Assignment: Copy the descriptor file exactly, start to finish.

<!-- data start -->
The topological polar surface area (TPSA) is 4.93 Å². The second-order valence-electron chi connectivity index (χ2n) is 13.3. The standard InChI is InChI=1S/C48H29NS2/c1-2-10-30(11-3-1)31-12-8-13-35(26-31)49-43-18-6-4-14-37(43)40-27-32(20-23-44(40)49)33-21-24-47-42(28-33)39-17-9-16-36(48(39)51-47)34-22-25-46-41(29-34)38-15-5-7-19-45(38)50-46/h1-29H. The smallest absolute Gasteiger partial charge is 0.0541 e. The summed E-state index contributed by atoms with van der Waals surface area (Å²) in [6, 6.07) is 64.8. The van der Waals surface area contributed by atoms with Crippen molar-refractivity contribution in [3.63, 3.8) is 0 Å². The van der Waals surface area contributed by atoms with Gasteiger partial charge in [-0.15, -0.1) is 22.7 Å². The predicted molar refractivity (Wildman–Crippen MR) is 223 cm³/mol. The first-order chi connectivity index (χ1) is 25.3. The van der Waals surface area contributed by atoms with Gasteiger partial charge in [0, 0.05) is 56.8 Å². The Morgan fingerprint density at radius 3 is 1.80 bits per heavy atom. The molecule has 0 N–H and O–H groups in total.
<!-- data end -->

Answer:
The topological polar surface area (TPSA) is 4.93 Å². The second-order valence-electron chi connectivity index (χ2n) is 13.3. The standard InChI is InChI=1S/C48H29NS2/c1-2-10-30(11-3-1)31-12-8-13-35(26-31)49-43-18-6-4-14-37(43)40-27-32(20-23-44(40)49)33-21-24-47-42(28-33)39-17-9-16-36(48(39)51-47)34-22-25-46-41(29-34)38-15-5-7-19-45(38)50-46/h1-29H. The smallest absolute Gasteiger partial charge is 0.0541 e. The summed E-state index contributed by atoms with van der Waals surface area (Å²) in [6, 6.07) is 64.8. The van der Waals surface area contributed by atoms with Crippen molar-refractivity contribution in [3.63, 3.8) is 0 Å². The van der Waals surface area contributed by atoms with Gasteiger partial charge in [-0.15, -0.1) is 22.7 Å². The predicted molar refractivity (Wildman–Crippen MR) is 223 cm³/mol. The first-order chi connectivity index (χ1) is 25.3. The van der Waals surface area contributed by atoms with Gasteiger partial charge in [0, 0.05) is 56.8 Å². The Morgan fingerprint density at radius 3 is 1.80 bits per heavy atom. The molecule has 0 N–H and O–H groups in total.